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Our Indian Wards
     

Our Indian Wards

by George Washington Manypenny
 

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Our Indian wards (1880).

This book, "Our Indian wards", by George Washington Manypenny, is a replication of a book originally published before 1880. It has been restored by human beings, page by page, so that you may enjoy it in a form as close to the original as possible.

Overview

Our Indian wards (1880).

This book, "Our Indian wards", by George Washington Manypenny, is a replication of a book originally published before 1880. It has been restored by human beings, page by page, so that you may enjoy it in a form as close to the original as possible.

Product Details

BN ID:
2940027127770
Publisher:
R. Clarke
Sold by:
Barnes & Noble
Format:
NOOK Book
File size:
1000 KB

Read an Excerpt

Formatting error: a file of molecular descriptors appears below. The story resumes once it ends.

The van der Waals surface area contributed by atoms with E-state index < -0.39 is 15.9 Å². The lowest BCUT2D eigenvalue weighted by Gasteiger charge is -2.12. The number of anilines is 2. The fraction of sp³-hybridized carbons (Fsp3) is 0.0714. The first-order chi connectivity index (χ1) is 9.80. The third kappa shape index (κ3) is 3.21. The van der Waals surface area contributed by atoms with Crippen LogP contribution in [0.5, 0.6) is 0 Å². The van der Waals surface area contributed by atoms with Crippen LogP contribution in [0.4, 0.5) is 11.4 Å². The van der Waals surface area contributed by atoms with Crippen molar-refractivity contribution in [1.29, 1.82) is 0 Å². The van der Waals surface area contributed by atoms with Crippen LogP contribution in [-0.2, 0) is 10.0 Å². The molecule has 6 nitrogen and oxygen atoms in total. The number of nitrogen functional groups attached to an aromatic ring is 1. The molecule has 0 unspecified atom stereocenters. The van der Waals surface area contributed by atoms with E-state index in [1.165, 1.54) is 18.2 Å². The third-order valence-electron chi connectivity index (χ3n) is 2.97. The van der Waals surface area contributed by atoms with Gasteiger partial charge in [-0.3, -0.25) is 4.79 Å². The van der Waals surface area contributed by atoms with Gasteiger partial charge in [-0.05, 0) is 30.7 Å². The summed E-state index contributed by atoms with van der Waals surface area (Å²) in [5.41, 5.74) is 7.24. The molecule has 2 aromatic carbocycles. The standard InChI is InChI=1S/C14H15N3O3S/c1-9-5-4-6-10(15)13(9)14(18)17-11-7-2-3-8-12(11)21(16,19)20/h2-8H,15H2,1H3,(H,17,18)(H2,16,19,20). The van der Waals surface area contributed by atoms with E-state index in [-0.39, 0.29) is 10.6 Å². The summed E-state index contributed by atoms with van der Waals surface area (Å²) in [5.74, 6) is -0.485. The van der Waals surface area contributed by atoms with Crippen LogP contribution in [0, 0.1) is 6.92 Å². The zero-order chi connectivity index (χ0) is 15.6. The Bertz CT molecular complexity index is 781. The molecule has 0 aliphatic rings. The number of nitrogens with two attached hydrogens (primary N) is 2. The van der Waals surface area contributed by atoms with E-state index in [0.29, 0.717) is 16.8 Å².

CHAPTER VII. Dedication Of The Country West Of The Mississippi River For A Permanent Hume For The Indians Residing East Of It. Guarantees That This New Home Should Never Be Embraced Within The Limits Of Any OrGanized State Or Territory. The Tribes That Emigrated. Thelr '' Mist Money." The Annexation Of Texas And Other Acquisition's Tlie Effect Upon The Indians. Demands That The Country Should Be Opened To The Settlement Of The White People. Organization Of The TerriTORY Of Kansas. Its Effect On The Emigrated Tribes Treaties Of 1854. INTRUSION OF THE WHITES. MILITARY OFF1CERS AT FoRT LEAVEN- WORTH SYMPATHIZE WITH THE " SQUATTERS." THE RESERVATIONS OF THE CiiEBoKEEs, Chickasaws, Choctaws, Etc. Several years previous to the passage of the act of 1830, the United States acquired, by treaty with the Kansas and Great and Little Osage Indians, the territory west of Missouri and Arkansas, south of the Great Nemehaw and north of Red river, and bounded on the west by a line drawn from the head source of the Nemehaw to the source of the Kansas river, and thence southwardly through the Rock Saline to the Red river, and this country was dedicated for the future but permanent homes of the Indian tribes or nations to be transplanted to it, upon their removal from their lands on the east side of the Mississippi. It required several years to accomplish the transfer of such of the Indians east, as were pur- euaded to remove. Finally, the Cherokees, Creeks, Choc- taws, Chickasaws, Delawares, Shawanoes, Miamis, Kickapoos, Pottowatomies, Chippewas of Houch de Bceuf, Sacs and Foxes, Weas and Piankashaws, Kaskaskias and Peorias, were located west of the States of Missouri and Arkansas. In time a portionof the Seminoles were also removed and placed within the territory assigned to the Creek...

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